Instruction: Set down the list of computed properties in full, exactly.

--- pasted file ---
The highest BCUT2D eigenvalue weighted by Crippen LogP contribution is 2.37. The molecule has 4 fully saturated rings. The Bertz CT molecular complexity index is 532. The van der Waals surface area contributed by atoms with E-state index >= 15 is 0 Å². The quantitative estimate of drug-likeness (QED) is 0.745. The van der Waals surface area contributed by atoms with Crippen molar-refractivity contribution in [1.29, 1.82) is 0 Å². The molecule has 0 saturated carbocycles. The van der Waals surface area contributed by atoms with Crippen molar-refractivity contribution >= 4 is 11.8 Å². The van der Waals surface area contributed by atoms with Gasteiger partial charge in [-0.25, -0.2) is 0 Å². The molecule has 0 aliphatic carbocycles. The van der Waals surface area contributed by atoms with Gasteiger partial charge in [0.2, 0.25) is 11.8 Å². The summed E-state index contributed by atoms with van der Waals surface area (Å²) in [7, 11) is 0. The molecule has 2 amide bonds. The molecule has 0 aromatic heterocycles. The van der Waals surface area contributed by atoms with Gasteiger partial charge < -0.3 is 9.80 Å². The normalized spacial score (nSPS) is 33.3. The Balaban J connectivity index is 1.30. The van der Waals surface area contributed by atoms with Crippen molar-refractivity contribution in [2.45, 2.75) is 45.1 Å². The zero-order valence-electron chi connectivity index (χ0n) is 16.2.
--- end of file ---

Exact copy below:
The highest BCUT2D eigenvalue weighted by Crippen LogP contribution is 2.37. The molecule has 4 fully saturated rings. The Bertz CT molecular complexity index is 532. The van der Waals surface area contributed by atoms with E-state index >= 15 is 0 Å². The quantitative estimate of drug-likeness (QED) is 0.745. The van der Waals surface area contributed by atoms with Crippen molar-refractivity contribution in [1.29, 1.82) is 0 Å². The molecule has 0 saturated carbocycles. The van der Waals surface area contributed by atoms with Crippen molar-refractivity contribution >= 4 is 11.8 Å². The van der Waals surface area contributed by atoms with Gasteiger partial charge in [-0.25, -0.2) is 0 Å². The molecule has 0 aliphatic carbocycles. The van der Waals surface area contributed by atoms with Gasteiger partial charge in [0.2, 0.25) is 11.8 Å². The summed E-state index contributed by atoms with van der Waals surface area (Å²) in [7, 11) is 0. The molecule has 2 amide bonds. The molecule has 0 aromatic heterocycles. The van der Waals surface area contributed by atoms with Gasteiger partial charge < -0.3 is 9.80 Å². The normalized spacial score (nSPS) is 33.3. The Balaban J connectivity index is 1.30. The van der Waals surface area contributed by atoms with Crippen molar-refractivity contribution in [2.45, 2.75) is 45.1 Å². The zero-order valence-electron chi connectivity index (χ0n) is 16.2.